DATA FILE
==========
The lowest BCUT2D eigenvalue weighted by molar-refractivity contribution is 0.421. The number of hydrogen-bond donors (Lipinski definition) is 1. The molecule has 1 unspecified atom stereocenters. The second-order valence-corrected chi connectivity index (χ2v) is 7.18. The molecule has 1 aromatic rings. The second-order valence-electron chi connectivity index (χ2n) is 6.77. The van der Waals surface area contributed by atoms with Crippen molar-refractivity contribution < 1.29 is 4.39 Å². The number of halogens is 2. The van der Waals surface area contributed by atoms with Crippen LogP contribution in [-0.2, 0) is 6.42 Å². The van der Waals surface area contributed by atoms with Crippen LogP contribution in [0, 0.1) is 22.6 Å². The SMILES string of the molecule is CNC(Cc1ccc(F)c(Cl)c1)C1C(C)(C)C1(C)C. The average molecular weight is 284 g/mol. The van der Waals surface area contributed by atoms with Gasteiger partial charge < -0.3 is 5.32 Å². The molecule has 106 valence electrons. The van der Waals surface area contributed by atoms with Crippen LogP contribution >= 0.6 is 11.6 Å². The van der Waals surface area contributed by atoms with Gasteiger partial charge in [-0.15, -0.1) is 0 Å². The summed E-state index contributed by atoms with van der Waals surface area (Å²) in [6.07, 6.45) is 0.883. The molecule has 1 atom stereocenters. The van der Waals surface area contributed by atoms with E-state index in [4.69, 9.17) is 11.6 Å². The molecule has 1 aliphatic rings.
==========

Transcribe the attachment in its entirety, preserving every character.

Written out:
The lowest BCUT2D eigenvalue weighted by molar-refractivity contribution is 0.421. The number of hydrogen-bond donors (Lipinski definition) is 1. The molecule has 1 unspecified atom stereocenters. The second-order valence-corrected chi connectivity index (χ2v) is 7.18. The molecule has 1 aromatic rings. The second-order valence-electron chi connectivity index (χ2n) is 6.77. The van der Waals surface area contributed by atoms with Crippen molar-refractivity contribution < 1.29 is 4.39 Å². The number of halogens is 2. The van der Waals surface area contributed by atoms with Crippen LogP contribution in [-0.2, 0) is 6.42 Å². The van der Waals surface area contributed by atoms with Crippen LogP contribution in [0, 0.1) is 22.6 Å². The SMILES string of the molecule is CNC(Cc1ccc(F)c(Cl)c1)C1C(C)(C)C1(C)C. The average molecular weight is 284 g/mol. The van der Waals surface area contributed by atoms with Gasteiger partial charge < -0.3 is 5.32 Å². The molecule has 106 valence electrons. The van der Waals surface area contributed by atoms with Crippen LogP contribution >= 0.6 is 11.6 Å². The van der Waals surface area contributed by atoms with Gasteiger partial charge in [-0.15, -0.1) is 0 Å². The summed E-state index contributed by atoms with van der Waals surface area (Å²) in [6.07, 6.45) is 0.883. The molecule has 1 atom stereocenters. The van der Waals surface area contributed by atoms with E-state index in [4.69, 9.17) is 11.6 Å². The molecule has 1 aliphatic rings.